Background Reading

Childhood socioeconomic status (SES) predicts executive function performance and measures of prefrontal cortical function, but little is known about its anatomical correlates.

A genome-wide association study (GWAS) of educational attainment was conducted in a discovery sample of 101,069 individuals and a replication sample of 25,490.

Research suggests that child maltreatment predicts juvenile violence, but it is uncertain whether the effects of victimization persist into adulthood or differ across gender. Furthermore, we know little about the mechanisms underlying the victim–perpetrator cycle for males and females.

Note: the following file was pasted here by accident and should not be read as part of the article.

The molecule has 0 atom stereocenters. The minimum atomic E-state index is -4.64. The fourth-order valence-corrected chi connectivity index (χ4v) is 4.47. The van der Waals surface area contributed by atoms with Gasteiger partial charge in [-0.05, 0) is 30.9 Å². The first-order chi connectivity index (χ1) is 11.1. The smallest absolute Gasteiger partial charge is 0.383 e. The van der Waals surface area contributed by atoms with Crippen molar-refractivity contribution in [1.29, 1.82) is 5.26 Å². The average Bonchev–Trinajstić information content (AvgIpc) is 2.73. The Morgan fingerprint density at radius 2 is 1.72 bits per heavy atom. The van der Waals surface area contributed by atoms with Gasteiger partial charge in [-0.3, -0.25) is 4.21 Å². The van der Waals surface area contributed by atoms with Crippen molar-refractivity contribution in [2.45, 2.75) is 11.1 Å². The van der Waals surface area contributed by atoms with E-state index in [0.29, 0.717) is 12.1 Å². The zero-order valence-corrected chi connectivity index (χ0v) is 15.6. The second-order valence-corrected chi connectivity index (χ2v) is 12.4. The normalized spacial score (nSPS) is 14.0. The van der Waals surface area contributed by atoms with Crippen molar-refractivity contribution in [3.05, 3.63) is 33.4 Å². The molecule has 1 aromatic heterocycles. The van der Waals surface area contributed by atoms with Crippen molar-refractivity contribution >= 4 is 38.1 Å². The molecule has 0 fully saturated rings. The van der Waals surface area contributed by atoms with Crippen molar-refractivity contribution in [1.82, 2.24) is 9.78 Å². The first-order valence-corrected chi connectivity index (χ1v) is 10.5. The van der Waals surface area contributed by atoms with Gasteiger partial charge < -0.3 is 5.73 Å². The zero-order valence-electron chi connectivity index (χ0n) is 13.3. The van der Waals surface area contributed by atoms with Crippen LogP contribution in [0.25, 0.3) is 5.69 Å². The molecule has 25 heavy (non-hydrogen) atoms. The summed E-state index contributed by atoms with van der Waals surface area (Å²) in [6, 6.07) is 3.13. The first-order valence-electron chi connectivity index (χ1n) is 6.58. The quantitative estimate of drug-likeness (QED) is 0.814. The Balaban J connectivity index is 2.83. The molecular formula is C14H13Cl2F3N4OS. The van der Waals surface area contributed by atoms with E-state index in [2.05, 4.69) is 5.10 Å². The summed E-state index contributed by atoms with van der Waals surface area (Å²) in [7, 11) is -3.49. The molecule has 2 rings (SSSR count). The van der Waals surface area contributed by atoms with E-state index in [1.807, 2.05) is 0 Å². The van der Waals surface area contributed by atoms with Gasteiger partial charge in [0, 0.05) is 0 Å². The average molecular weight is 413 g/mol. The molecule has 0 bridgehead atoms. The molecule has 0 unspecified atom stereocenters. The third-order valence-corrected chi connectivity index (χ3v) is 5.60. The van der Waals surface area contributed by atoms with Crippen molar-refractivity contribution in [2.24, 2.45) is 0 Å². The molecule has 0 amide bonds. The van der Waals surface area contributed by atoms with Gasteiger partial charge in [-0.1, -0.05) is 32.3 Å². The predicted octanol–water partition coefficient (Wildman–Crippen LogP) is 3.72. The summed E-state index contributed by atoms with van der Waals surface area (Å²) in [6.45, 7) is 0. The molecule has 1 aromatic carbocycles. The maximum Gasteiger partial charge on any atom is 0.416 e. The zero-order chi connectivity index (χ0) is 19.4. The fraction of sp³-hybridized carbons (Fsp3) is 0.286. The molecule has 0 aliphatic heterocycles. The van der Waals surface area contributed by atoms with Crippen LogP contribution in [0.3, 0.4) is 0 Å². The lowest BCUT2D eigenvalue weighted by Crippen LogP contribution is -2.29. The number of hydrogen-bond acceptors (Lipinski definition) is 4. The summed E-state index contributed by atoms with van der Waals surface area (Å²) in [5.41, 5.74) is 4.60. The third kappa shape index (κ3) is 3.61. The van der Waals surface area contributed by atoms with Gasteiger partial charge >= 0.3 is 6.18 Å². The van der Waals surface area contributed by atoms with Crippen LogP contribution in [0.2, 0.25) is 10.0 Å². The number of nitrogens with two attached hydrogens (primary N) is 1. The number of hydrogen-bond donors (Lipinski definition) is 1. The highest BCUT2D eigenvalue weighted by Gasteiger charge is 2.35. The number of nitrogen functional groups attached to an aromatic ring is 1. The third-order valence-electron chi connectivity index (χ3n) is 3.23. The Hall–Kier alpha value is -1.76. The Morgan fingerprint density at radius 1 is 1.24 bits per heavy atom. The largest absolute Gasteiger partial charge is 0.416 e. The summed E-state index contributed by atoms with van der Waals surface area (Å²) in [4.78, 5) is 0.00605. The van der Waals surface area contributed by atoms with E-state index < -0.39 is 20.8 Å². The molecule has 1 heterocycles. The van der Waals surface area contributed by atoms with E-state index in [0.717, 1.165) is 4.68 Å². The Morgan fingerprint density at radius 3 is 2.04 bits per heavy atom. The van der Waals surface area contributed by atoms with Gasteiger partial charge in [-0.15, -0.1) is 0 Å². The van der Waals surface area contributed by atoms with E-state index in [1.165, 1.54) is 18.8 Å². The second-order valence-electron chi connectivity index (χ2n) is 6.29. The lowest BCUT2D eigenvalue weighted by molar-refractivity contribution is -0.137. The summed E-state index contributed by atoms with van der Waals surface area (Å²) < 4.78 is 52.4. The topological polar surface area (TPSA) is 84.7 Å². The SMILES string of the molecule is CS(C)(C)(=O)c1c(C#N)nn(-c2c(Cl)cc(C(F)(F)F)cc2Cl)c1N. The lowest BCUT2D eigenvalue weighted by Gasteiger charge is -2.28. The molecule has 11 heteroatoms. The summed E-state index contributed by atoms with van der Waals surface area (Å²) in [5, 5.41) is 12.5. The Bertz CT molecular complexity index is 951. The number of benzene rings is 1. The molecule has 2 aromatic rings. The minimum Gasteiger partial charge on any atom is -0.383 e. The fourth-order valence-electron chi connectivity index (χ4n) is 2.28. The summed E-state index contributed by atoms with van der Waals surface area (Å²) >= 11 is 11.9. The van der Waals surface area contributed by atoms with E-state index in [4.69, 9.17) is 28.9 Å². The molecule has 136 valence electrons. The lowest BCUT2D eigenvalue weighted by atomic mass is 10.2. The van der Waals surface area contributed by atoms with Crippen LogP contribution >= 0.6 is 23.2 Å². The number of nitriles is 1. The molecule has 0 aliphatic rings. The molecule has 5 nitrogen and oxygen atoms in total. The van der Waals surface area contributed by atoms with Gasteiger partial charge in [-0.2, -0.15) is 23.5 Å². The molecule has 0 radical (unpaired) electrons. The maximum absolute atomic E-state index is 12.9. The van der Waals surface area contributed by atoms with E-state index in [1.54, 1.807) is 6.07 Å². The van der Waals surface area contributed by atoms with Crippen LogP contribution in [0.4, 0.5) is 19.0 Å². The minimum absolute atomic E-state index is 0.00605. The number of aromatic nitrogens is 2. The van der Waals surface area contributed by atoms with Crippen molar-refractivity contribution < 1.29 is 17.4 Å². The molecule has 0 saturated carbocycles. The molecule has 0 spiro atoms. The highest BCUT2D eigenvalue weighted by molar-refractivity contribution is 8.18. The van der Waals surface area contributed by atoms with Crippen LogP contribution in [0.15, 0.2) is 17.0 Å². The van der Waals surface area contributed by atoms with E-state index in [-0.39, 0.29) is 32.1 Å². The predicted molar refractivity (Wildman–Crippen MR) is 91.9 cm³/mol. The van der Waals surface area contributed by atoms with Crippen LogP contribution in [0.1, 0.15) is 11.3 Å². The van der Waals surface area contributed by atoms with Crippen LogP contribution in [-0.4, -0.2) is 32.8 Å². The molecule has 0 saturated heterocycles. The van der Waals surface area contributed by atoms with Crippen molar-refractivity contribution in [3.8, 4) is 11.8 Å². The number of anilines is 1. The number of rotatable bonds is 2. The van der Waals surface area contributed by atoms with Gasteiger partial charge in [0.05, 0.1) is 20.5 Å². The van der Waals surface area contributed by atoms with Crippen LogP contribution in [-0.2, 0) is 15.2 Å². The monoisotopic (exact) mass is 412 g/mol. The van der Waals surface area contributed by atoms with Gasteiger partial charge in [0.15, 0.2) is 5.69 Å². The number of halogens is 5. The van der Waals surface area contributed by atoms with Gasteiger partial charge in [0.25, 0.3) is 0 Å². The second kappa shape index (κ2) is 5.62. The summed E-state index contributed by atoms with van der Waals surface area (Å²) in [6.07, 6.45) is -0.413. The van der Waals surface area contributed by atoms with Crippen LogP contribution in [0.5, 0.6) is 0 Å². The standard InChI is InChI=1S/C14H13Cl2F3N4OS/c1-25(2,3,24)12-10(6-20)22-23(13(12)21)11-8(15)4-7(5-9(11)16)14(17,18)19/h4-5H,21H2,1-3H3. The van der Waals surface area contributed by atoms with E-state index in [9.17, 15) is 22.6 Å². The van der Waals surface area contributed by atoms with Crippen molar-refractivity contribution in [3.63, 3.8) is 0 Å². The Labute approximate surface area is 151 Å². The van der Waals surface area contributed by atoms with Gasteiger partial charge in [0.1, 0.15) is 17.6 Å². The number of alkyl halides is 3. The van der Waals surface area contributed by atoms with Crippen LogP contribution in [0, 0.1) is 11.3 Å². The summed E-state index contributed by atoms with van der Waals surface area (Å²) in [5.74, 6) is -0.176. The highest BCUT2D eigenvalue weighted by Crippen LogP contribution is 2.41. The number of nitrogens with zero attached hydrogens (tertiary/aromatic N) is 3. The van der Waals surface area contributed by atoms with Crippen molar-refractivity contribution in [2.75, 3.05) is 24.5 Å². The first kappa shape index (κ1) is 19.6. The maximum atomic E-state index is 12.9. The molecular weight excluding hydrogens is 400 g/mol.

Lower socioeconomic status (SES) is associated with higher levels of life stress, which in turn affect stress physiology. SES is related to basal cortisol and diurnal change, but it is not clear if SES is associated with cortisol reactivity to stress.

The relative lack of attention to early childhood development in many developing countries remains a puzzle, and an opportunity. There is increasing evidence that investments in the nutritional, cognitive, and socio-emotional development of young children have high payoffs.